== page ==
What’s happening in the movie is so intense. Dylan’s character makes peace with that before we meet him in the movie. He loses this burden of the expectations of the rest of his life and is just like, “I always liked this girl. I bet we’d have a lot of fun hanging out. Even if she says no, I bet we’d still have fun, be friends.” So, one of the things we talked about a lot was, I really want every time another YA movie might go, and it’s a really serious or kind of flowery direction, I want you guys to kind of ruin that moment and say something really stupid. Or make the other person laugh.
The thing for me, what was most important was that you just felt like these guys just love spending time together because there’s no conflict in their relationship. Which is narratively tricky, but I think we get away with it because of this insane world that they’re living in. So, it’s not like Katherine has an ex-boyfriend, or Charlie has these secrets or something. It’s very right up front where they just are two kids that really enjoy making each other laugh and enjoy this kind of banter and relationship that they have.
ALSO SEE: UTOPIA SHOWRUNNER AND WRITER GILLIAN FLYNN ON PANDEMIC PARALLELS AND MORE [LRM ONLINE INTERVIEW]
I feel like that’s something that’s a little unique in that kind of YA space. We see them having the best time with each other but clearly adore each other. I felt like that was really how Katherine and Charlie’s in-real-life relationship evolved. Where if we weren’t shooting, Charlie was just doing everything he could to make Katherine laugh her ass off. Which made the whole set just so enjoyable and so fun. I think that stuff really comes across.
That’s one of the things I’m most proud of in the movie, that they have this really, very sweetly dorky relationship. Where it’s like, every time you think he’s going to say something or she’s going to say something in that kind of big, you are a perfect specimen of how, whatever that bullshit is, it’s just them saying really dumb shit to each other, and feeling like it has that romantic energy behind it.
Even when Katherine first tells Charlie that she really likes him, it’s hidden underneath a really stupid dick joke. Which was from the book and it was the ones that I really liked where I know they can play that at a really emotional, sweet, true-to-life kind of feeling. They’re having the best time and they don’t need to say, “I really, I love you.” It’s a lot of them just saying dumb, dorky things, but that subtext being very clear to both of them.
There’s never a moment where Charlie is stressing that he doesn’t know Katherine loves him or something. So, that was something that was really important to me, because I think it influences the whole shape and the whole tone of the movie where I can get away with having 40 kids explode. But the movie not feeling heavy, because there’s this love story at the center of it that is so kind and nurturing.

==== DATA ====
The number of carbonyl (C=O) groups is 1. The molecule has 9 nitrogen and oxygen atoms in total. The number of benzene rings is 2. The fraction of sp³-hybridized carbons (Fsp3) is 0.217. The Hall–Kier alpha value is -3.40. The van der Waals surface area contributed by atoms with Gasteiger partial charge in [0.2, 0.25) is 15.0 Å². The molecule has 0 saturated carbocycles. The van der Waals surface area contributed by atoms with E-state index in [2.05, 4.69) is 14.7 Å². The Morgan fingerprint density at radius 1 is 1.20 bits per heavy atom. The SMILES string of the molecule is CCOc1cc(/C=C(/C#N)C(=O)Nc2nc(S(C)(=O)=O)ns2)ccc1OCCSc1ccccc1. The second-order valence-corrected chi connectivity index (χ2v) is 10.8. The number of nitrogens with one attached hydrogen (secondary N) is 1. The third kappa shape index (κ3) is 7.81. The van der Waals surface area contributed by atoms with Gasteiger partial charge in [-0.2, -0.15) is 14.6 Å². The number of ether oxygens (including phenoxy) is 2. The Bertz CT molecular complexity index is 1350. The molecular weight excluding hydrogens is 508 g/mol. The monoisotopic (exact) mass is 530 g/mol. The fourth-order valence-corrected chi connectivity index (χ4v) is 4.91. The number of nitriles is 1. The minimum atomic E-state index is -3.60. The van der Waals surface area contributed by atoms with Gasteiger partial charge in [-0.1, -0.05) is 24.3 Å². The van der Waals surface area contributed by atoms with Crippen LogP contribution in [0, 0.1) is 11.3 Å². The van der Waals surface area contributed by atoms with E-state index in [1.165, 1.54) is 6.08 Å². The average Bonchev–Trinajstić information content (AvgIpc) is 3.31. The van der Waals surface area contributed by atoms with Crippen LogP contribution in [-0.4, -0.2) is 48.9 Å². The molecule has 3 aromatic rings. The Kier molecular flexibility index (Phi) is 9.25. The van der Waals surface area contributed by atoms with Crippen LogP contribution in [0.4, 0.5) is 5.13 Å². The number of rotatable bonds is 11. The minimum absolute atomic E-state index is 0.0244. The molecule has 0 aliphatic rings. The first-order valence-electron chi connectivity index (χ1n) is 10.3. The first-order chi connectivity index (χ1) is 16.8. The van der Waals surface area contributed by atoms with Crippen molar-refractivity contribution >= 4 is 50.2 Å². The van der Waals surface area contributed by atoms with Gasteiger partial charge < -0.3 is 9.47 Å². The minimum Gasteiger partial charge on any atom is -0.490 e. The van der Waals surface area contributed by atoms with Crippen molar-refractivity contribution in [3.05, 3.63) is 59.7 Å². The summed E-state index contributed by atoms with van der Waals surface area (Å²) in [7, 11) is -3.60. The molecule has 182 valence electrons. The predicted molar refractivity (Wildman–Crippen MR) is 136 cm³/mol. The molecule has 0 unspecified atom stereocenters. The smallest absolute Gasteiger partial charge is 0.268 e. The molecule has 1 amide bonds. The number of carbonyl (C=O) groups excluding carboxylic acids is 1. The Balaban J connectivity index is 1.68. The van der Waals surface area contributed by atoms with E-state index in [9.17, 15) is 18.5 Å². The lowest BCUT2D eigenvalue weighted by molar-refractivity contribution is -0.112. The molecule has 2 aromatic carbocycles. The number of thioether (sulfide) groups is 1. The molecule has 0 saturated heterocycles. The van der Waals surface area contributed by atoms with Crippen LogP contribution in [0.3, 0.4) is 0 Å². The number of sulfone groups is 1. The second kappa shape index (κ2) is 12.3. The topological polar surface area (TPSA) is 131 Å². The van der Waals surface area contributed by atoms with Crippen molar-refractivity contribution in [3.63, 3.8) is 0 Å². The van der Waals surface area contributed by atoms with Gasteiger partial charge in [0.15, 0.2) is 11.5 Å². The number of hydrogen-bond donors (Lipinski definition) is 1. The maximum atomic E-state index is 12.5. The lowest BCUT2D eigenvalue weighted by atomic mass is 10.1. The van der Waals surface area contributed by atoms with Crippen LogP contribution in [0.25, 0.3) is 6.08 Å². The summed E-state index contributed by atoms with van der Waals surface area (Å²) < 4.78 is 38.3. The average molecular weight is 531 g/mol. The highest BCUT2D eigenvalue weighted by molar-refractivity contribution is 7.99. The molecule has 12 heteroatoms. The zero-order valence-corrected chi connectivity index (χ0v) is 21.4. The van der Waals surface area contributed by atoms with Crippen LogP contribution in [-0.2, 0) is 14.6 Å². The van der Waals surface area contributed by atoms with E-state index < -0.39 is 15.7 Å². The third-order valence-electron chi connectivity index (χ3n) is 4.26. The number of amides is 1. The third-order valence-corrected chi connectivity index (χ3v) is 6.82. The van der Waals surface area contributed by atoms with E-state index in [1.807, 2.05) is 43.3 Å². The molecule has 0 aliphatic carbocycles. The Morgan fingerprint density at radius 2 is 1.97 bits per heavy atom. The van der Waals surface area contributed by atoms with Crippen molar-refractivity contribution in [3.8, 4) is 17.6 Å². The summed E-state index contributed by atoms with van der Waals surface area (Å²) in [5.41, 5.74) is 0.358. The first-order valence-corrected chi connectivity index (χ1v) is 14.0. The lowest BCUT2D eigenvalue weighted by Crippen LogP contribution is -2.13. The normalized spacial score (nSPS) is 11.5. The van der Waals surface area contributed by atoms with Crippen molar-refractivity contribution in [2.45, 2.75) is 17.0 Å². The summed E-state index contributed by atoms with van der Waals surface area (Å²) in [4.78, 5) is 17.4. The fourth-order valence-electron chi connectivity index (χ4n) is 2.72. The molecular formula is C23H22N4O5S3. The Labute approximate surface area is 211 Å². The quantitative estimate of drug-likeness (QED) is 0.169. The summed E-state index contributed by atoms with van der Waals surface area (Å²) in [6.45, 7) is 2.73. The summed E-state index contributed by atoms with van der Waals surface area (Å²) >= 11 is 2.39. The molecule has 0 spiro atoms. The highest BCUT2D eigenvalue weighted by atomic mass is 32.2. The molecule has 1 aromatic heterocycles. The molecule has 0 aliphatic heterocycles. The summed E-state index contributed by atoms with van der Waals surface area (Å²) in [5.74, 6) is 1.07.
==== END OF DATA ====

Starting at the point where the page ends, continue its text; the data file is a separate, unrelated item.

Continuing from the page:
My wife when she saw the movie, she was like, “Charlie’s exactly the kind of boy I wish I liked when I was in high school.” He’s definitely not a bad boy. Your parents would be so stoked if you brought Dylan home. So that was kind of the goal. He just has this big heart, and he just loves this girl and she can’t help but love him back. Having the two of them just really, I don’t want to give myself any credit. But they really knew what to do and how to make that work. I’m really proud of their chemistry in the movie and I’m dying to work with both of them again.
Emmanuel Gomez: One of the things that brought it together, obviously, is the spontaneous explosions of teenagers. I’m really curious as to how you decided on how to make that visual for the film.
Brian Duffield: Sure. It took some work, man. I think just right off the bat, there were a couple of things that I knew I didn’t want, and then that kind of influenced the rest. I knew I didn’t want it to feel like the kids were ever in pain. So when it happens in the movie, you really, I think, get the sense that there was never a second of them knowing that it was happening to them. So you lose the idea of that scanners spaz kind of moment where you can tell they’re about to go. I wanted that.
Then, I think because of both of the tone of the movie and because it’s kids, and for the most part minors, I really didn’t want gore, or viscera, or bones, or just having people stumble over a leg. I didn’t want that kind of Hurt Locker experience. It was like, “Okay, so there’s no pain, and then it’s just like a balloon that goes and it’s just liquid.” There’s no hair. There’s none of The Walking Dead kind of stuff, which I know some of the effects guys were bummed about because that stuff’s so fun to make and play with. But it just felt totally like, once you start getting into limbs and intestines and hair and teeth, it starts feeling like you’re farther away from the tone of what I wanted the movie to be.